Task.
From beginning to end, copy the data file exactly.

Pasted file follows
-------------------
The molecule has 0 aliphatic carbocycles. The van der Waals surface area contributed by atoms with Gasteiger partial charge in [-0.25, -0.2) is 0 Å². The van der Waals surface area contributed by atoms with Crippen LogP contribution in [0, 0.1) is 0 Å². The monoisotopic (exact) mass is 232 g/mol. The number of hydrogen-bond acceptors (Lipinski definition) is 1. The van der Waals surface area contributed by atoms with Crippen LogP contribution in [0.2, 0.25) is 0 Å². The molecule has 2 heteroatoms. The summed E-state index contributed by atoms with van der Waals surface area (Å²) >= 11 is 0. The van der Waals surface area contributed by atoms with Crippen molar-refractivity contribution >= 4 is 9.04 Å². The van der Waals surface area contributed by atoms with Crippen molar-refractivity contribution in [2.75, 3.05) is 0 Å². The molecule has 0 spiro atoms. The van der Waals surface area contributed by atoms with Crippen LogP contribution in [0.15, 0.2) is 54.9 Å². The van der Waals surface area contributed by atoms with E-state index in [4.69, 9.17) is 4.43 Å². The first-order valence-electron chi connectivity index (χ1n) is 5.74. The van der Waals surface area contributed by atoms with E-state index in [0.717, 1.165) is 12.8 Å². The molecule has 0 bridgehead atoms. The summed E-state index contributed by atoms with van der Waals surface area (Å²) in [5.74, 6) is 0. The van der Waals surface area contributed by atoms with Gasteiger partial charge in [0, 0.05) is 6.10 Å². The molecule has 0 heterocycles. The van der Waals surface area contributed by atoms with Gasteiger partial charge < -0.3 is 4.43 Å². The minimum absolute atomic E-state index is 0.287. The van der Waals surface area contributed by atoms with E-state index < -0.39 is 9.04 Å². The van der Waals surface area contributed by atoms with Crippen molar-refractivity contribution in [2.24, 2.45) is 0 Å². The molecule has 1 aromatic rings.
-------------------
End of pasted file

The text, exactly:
The molecule has 0 aliphatic carbocycles. The van der Waals surface area contributed by atoms with Gasteiger partial charge in [-0.25, -0.2) is 0 Å². The van der Waals surface area contributed by atoms with Crippen LogP contribution in [0, 0.1) is 0 Å². The monoisotopic (exact) mass is 232 g/mol. The number of hydrogen-bond acceptors (Lipinski definition) is 1. The van der Waals surface area contributed by atoms with Crippen LogP contribution in [0.2, 0.25) is 0 Å². The molecule has 2 heteroatoms. The summed E-state index contributed by atoms with van der Waals surface area (Å²) >= 11 is 0. The van der Waals surface area contributed by atoms with Crippen molar-refractivity contribution >= 4 is 9.04 Å². The van der Waals surface area contributed by atoms with Crippen molar-refractivity contribution in [2.75, 3.05) is 0 Å². The molecule has 0 spiro atoms. The van der Waals surface area contributed by atoms with Crippen LogP contribution in [0.15, 0.2) is 54.9 Å². The van der Waals surface area contributed by atoms with E-state index in [4.69, 9.17) is 4.43 Å². The first-order valence-electron chi connectivity index (χ1n) is 5.74. The van der Waals surface area contributed by atoms with E-state index in [0.717, 1.165) is 12.8 Å². The molecule has 0 bridgehead atoms. The summed E-state index contributed by atoms with van der Waals surface area (Å²) in [5.74, 6) is 0. The van der Waals surface area contributed by atoms with Gasteiger partial charge in [0, 0.05) is 6.10 Å². The molecule has 0 heterocycles. The van der Waals surface area contributed by atoms with Gasteiger partial charge < -0.3 is 4.43 Å². The minimum absolute atomic E-state index is 0.287. The van der Waals surface area contributed by atoms with E-state index < -0.39 is 9.04 Å². The van der Waals surface area contributed by atoms with Crippen molar-refractivity contribution in [2.24, 2.45) is 0 Å². The molecule has 1 aromatic rings.